While not wishing to get too defensive over such a general viewpoint, if it was just a question of shoving a rocket under the collective backsides of conveyancers, we would say so.
Unfortunately, as much as some agents might believe it’s simply a question of pulling fingers out of collective ears, it’s rather more complicated than that. Where I might agree somewhat with this response is around the quality of individual conveyancers within firms and the need to ensure they have the knowledge, expertise and skills to perform their roles to the highest levels possible.
Since our inception we’ve espoused the need for quality staff training and development, which is why we set up the Conveyancing Academy to deliver just that, and I fully agree that all conveyancing firms should be focused on having staff working at the top of their game. Many of our member firms have made use of the Academy and the courses it runs, and they certainly feel it provides a significant advantage for their businesses.
However, even with the finest conveyancing staff available, I’m going to go out on a limb here and suggest that, with a flawed process, problems and delays are always going to occur. Those who believe it’s just a staff quality or a staff motivation problem are, quite frankly, wrong because there are issues with the conveyancing process encountered by every single firm right across the UK, regardless of the staff.
And this is what the Strategic Plan sets out to solve – it outlines eight key work streams which we believe require change, improvement and development, in order to meet three core aims.
Those are: providing swifter certainty, greater protection against fraud, and far better communication between all parties. Now, these might seem general aims but set against the work streams themselves and the specific changes we want to bring about, they can all be improved which will ultimately cut down on cost and delay, and make a much more positive home-buying experience for all, even (dare I say it) agents.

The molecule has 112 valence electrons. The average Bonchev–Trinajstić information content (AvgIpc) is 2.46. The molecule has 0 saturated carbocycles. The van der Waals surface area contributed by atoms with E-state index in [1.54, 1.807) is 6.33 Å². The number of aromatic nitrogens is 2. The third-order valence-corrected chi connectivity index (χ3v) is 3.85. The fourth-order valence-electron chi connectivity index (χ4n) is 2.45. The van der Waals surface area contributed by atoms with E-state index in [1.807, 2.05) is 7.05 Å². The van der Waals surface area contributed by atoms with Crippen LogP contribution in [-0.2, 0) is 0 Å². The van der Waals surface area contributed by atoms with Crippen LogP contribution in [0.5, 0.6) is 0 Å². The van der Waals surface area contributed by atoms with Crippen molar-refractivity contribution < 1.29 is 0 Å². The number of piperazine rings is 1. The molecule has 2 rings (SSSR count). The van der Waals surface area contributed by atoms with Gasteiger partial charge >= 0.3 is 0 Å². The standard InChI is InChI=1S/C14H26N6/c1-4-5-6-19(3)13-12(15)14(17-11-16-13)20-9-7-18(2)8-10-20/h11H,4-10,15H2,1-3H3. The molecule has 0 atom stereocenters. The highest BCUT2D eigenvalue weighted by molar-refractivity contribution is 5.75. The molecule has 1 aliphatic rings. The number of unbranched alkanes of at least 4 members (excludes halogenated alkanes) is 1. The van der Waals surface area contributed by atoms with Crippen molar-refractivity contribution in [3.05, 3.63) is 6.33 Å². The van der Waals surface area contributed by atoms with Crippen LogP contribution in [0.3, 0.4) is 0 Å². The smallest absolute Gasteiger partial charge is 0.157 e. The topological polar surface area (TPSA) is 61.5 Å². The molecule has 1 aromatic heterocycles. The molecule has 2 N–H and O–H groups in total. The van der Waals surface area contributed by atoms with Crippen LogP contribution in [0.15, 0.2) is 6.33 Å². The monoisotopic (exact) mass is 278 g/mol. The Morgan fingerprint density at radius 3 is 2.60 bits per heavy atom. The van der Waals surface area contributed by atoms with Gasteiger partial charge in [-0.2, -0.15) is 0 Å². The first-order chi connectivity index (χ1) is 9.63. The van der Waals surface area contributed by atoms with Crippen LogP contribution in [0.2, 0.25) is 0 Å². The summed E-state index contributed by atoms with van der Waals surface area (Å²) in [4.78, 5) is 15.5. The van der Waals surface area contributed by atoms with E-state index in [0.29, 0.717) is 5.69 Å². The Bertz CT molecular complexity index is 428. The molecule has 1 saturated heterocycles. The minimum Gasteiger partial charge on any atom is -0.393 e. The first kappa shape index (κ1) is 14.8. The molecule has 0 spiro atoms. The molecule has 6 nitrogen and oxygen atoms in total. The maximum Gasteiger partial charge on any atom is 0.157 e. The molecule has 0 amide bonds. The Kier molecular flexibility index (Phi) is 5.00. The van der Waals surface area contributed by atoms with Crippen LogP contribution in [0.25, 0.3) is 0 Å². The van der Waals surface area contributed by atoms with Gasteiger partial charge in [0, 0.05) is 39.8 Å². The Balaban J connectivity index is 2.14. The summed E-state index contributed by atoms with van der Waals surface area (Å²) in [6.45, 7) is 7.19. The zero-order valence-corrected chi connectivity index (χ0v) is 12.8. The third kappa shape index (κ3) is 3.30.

Again, on this very site, there is talk about better upfront provision of information before a home is marketed – some will disagree that this can make a difference but having conversed with many stakeholders we believe a comprehensive collection of information collated at the start will highlight issues far sooner, which will allow problems to be solved sooner and ultimately lead to a far quicker process through to exchange.
Similarly, another point raised here about the fact all parties can walk away at any point, leading to many aborted transactions and much frustration and loss of money, could potentially be addressed by introducing a reservation agreement like we have in the new-build market.
Setting a period by which exchange must take place or there will be a financial penalty could deliver greater certainty to all those involved, rather than be faced with the constant worry of a transaction potentially falling-through right up to the point of exchange.
So, while we would acknowledge that having quality, motivated staff who fully understand the issues and can make decisions is absolutely vital in the conveyancing market, we also recognise the need for change throughout the process.
We are of course open to all further ideas about how we meet our aims – we will continue to seek constructive feedback and ideas, and will feed in the ones we’ve already had from agents into our ongoing work streams.
Regardless of certain opinions of conveyancers our motivation is to get a better home-moving process for all, and we’re not going to stop until we get there.
*Eddie Goldsmith is Chairman of the Conveyancing Association and Partner in Goldsmith Williams